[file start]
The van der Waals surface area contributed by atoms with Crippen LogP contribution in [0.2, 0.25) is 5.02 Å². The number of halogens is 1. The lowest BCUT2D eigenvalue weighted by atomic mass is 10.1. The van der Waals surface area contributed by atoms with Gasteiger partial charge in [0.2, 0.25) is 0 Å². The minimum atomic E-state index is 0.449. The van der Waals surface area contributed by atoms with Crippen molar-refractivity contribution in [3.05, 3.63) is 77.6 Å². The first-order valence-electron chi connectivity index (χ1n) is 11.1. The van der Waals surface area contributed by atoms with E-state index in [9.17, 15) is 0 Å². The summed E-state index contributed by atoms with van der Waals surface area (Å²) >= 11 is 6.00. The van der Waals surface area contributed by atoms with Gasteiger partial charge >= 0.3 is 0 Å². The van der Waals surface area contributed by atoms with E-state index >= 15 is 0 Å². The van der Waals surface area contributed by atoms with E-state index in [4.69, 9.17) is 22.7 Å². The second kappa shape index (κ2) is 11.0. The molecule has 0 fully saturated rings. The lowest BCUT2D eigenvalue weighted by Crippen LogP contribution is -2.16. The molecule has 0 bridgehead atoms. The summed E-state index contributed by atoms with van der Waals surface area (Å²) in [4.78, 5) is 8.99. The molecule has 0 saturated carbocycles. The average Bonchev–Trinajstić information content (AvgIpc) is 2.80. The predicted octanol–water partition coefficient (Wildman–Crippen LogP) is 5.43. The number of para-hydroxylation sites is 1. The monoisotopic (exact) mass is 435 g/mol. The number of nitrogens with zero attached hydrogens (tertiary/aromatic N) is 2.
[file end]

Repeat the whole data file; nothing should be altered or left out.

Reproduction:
The van der Waals surface area contributed by atoms with Crippen LogP contribution in [0.2, 0.25) is 5.02 Å². The number of halogens is 1. The lowest BCUT2D eigenvalue weighted by atomic mass is 10.1. The van der Waals surface area contributed by atoms with Gasteiger partial charge in [0.2, 0.25) is 0 Å². The minimum atomic E-state index is 0.449. The van der Waals surface area contributed by atoms with Crippen molar-refractivity contribution in [3.05, 3.63) is 77.6 Å². The first-order valence-electron chi connectivity index (χ1n) is 11.1. The van der Waals surface area contributed by atoms with E-state index in [9.17, 15) is 0 Å². The summed E-state index contributed by atoms with van der Waals surface area (Å²) >= 11 is 6.00. The van der Waals surface area contributed by atoms with Gasteiger partial charge >= 0.3 is 0 Å². The van der Waals surface area contributed by atoms with E-state index >= 15 is 0 Å². The van der Waals surface area contributed by atoms with E-state index in [4.69, 9.17) is 22.7 Å². The second kappa shape index (κ2) is 11.0. The molecule has 0 fully saturated rings. The lowest BCUT2D eigenvalue weighted by Crippen LogP contribution is -2.16. The molecule has 0 bridgehead atoms. The summed E-state index contributed by atoms with van der Waals surface area (Å²) in [4.78, 5) is 8.99. The molecule has 0 saturated carbocycles. The average Bonchev–Trinajstić information content (AvgIpc) is 2.80. The predicted octanol–water partition coefficient (Wildman–Crippen LogP) is 5.43. The number of para-hydroxylation sites is 1. The monoisotopic (exact) mass is 435 g/mol. The number of nitrogens with zero attached hydrogens (tertiary/aromatic N) is 2.